Art and Film: 2019 Top Ten

Edward Hopper, New York Movie, 1939

Contributed by Jonathan Stevenson / It’s been a fine year for movies, their demise due to streaming having been greatly exaggerated notwithstanding awkward episodes like the theatrical release of Netflix-backed The Irishman. Here is my inexorably subjective and eminently debatable list of the Top Ten dramatic films of 2019.

  1. The Irishman. Still the king of the realm but far from a lion in winter, Scorsese unleashes his judgment and sublimates any dark sentimentality about violence as a source of personal power in a valedictory movie of profound if stealthy humanity. Wise guys in their dotage aren’t pretty, and can’t be forgiven. Theirs were not the good old days. Scorsese’s genius is to drive that point home while unearthing vestiges of virtue in scoundrels.
  2. Once Upon a Time … in Hollywood. Tarantino visits the old Hollywood of understated tough guys, damsels in distress, and good buddies on the Manson murders and produces a super-stylized counter-history that celebrates a paradigm of American heroism that was fading even in 1969 – and, implicitly, let Sharon Tate and her fellow victims down. If only terminally unimpressed men with no names who were quick with their hands could conquer all evil.
  3. Parasite. South Korean director Bong Joon-ho’s exquisitely black comedy is an inventive, sophisticated, and searching take on class antagonism, and deserved winner the Palme d’Or at Cannes. In a tour de force of tonal and thematic control, Bong eases his family of amiable grifters seamlessly from farce to social comedy to horror to melodrama.
  4. Uncut Gems. Confirming their arrival as American auteurs of top rank and maestros of enlightened sleaze, the Safdie Brothers elicit Adam Sandler’s best performance. He’s a 47th Street diamond merchant and degenerate gambler trying to keep several potentially lethal balls in the air over the course of a nerve-stripping two days of transactional chaos – arguably a microcosm of Trump’s presidency.
  5. High Life. Marrying Lord of the Flies’ gloomy specificity about the ruthlessness of humans’ self-preservation with 2001’s profound uncertainty about their cosmic significance in a dystopic space movie, Claire Denis provides in Robert Pattinson’s grim astronaut an anti-hero whose adversary is human nature, and he fights it to an improbably inspiring draw.
  6. Midsommar. Ari Aster’s “folk horror” movie is a snarky creep-fest set among contemporary pagans in Sweden, and a scintillating commentary on how horror works in movies, slowing down and domesticating the process, as well as how cults operate. There are some similarities to the great 1973 crime-horror film The Wicker Man, but this one is more expansive.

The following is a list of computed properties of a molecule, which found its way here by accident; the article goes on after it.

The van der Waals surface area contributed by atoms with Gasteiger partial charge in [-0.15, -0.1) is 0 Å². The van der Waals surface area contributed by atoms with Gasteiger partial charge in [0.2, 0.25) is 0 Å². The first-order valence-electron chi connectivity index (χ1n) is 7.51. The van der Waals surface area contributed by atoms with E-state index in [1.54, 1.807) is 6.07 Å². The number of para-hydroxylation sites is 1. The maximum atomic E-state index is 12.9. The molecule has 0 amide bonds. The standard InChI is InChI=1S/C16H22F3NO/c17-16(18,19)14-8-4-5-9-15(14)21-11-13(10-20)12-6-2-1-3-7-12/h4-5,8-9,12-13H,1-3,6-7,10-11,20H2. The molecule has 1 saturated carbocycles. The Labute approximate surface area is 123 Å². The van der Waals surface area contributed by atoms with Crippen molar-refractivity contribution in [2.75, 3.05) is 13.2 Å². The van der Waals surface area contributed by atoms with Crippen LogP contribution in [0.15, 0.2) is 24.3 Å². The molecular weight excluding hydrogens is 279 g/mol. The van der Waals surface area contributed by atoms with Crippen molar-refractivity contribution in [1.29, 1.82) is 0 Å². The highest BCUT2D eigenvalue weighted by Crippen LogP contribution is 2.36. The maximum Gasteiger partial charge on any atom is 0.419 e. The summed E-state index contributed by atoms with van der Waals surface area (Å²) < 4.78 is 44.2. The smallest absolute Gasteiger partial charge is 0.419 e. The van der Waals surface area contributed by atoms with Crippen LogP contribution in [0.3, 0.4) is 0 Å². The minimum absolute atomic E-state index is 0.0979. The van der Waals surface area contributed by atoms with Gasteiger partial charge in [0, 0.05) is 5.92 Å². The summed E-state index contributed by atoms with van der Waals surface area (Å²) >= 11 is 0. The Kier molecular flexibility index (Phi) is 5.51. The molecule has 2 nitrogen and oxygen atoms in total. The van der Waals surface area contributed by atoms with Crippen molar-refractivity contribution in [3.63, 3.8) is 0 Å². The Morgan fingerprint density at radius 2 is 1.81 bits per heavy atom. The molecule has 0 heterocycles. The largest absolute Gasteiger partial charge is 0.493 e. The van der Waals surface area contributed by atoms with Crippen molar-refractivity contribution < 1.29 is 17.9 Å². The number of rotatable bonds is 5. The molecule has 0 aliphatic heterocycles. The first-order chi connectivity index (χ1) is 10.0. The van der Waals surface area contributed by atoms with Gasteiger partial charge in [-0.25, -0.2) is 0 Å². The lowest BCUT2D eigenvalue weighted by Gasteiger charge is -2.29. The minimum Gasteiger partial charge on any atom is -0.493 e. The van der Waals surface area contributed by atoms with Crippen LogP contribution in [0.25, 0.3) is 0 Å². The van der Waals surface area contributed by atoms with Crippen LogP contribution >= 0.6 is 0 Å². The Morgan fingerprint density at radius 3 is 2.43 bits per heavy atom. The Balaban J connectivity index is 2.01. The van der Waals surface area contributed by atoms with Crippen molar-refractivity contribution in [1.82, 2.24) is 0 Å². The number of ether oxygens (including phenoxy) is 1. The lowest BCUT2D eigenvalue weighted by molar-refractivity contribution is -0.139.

7. Les Misérables. As frenetic and kinetic as Uncut Gems, Ladj Ly’s visceral and transnationally relatable French film – the title of which merely alludes to Victor Hugo’s classic – traces the fluid line between cops and criminals in a tough Paris banlieue while illuminating the street-level clash of nationalism and multiculturalism.
  8. Rojo. Benjamin Naishtat’s film, set in 1970s Argentina at the beginning of the “dirty war,” locates the banality of evil in a craven, blinkered lawyer. He relentlessly cultivates denial as repression poisons his life and his country, his aloofness becoming complicity.
  9. The Souvenir. Joanna Hogg’s subtle but incisive coming-of-age film explores the challenge – especially acute for an artist – of integrating work and self, requiring as it does not jettisoning one’s background in favor of something nobler but optimizing the tension between the familiar and the new.
  10. Three Peaks. Jan Zabell’s spare, cagily Hitchcockian examination of the pernicious dynamics of divorce, keying on the relationship between a boy and his prospective stepfather and set in the Alps, starts edgily and ratchets up the tension with agonizingly fine calibration.

Twenty more in the mix (in alphabetical order): Ash is Purest WhiteCharlie Says, ClemencyDiane, Dolemite is My Name, Ford v Ferrari, The Ground Beneath My Feet, Her Smell, Invisible LifeThe Lighthouse, Little JoeLittle Women, Marriage Story, Mickey and the Bear, The Mustang, Motherless BrooklynThe Nightingale, Pain and GloryPortrait of a Lady on FireTransit.

NOTE: Today is the last day of the  2019 Two Coats of Paint year-end fundraising campaign. If you value what we do at Two Coats of Paint, please consider supporting the project for another year. Thanks in advance for your tax-deductible contributions, and heartfelt gratitude to those readers who have already contributed. Please click here to contribute.

Two Coats 2019 Art and Film posts:
Art and Film: Rogue plant
Art and Film: Merchants of nostalgia
Art and Film: Joker is the wrong movie
Art and Film: Issa López’s fierce children
Art and Film: Tarantino’s glourious layer cake
Art and Film: Argentina’s haunting precedent
Art and Film: Robert Frank’s will to believe
Art and Film: Joanna Hogg’s sublime deliberation
Art and Film: Claire Denis’ cosmic noir
Art and Film: The lives of artists

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